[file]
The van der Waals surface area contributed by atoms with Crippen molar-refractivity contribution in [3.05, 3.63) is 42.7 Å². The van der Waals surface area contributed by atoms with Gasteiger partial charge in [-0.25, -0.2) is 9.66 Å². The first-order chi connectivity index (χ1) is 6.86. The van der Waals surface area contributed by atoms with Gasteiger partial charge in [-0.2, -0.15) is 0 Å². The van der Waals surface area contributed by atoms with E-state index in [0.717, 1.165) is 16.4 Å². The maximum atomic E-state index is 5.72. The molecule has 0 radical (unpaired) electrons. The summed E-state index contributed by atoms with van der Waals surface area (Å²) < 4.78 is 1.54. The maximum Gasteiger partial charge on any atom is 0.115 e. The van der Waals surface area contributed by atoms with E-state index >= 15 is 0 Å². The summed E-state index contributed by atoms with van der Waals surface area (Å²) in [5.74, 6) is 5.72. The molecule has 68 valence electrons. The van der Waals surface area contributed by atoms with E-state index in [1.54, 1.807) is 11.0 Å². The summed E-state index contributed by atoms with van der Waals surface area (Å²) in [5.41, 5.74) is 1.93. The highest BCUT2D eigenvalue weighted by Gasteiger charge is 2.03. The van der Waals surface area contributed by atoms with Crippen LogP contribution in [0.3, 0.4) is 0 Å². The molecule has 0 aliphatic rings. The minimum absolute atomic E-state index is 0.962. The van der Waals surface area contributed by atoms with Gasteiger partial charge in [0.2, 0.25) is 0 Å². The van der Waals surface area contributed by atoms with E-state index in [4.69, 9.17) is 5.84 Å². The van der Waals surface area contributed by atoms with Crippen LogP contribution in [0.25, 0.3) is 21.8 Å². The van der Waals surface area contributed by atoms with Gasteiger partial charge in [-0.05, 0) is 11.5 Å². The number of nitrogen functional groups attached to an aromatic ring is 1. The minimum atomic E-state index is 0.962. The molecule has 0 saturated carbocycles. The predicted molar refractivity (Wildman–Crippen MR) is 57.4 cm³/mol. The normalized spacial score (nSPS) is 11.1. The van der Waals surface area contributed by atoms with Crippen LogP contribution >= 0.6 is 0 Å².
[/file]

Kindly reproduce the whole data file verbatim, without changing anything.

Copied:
The van der Waals surface area contributed by atoms with Crippen molar-refractivity contribution in [3.05, 3.63) is 42.7 Å². The van der Waals surface area contributed by atoms with Gasteiger partial charge in [-0.25, -0.2) is 9.66 Å². The first-order chi connectivity index (χ1) is 6.86. The van der Waals surface area contributed by atoms with Gasteiger partial charge in [-0.2, -0.15) is 0 Å². The van der Waals surface area contributed by atoms with E-state index in [0.717, 1.165) is 16.4 Å². The maximum atomic E-state index is 5.72. The molecule has 0 radical (unpaired) electrons. The summed E-state index contributed by atoms with van der Waals surface area (Å²) < 4.78 is 1.54. The maximum Gasteiger partial charge on any atom is 0.115 e. The van der Waals surface area contributed by atoms with E-state index >= 15 is 0 Å². The summed E-state index contributed by atoms with van der Waals surface area (Å²) in [5.74, 6) is 5.72. The molecule has 68 valence electrons. The van der Waals surface area contributed by atoms with E-state index in [1.54, 1.807) is 11.0 Å². The summed E-state index contributed by atoms with van der Waals surface area (Å²) in [5.41, 5.74) is 1.93. The highest BCUT2D eigenvalue weighted by Gasteiger charge is 2.03. The van der Waals surface area contributed by atoms with Crippen LogP contribution in [0.3, 0.4) is 0 Å². The molecule has 0 aliphatic rings. The minimum absolute atomic E-state index is 0.962. The van der Waals surface area contributed by atoms with Gasteiger partial charge in [0.2, 0.25) is 0 Å². The van der Waals surface area contributed by atoms with E-state index in [4.69, 9.17) is 5.84 Å². The van der Waals surface area contributed by atoms with Crippen LogP contribution in [0.25, 0.3) is 21.8 Å². The van der Waals surface area contributed by atoms with Gasteiger partial charge in [-0.05, 0) is 11.5 Å². The number of nitrogen functional groups attached to an aromatic ring is 1. The minimum atomic E-state index is 0.962. The molecule has 0 saturated carbocycles. The predicted molar refractivity (Wildman–Crippen MR) is 57.4 cm³/mol. The normalized spacial score (nSPS) is 11.1. The van der Waals surface area contributed by atoms with Crippen LogP contribution >= 0.6 is 0 Å².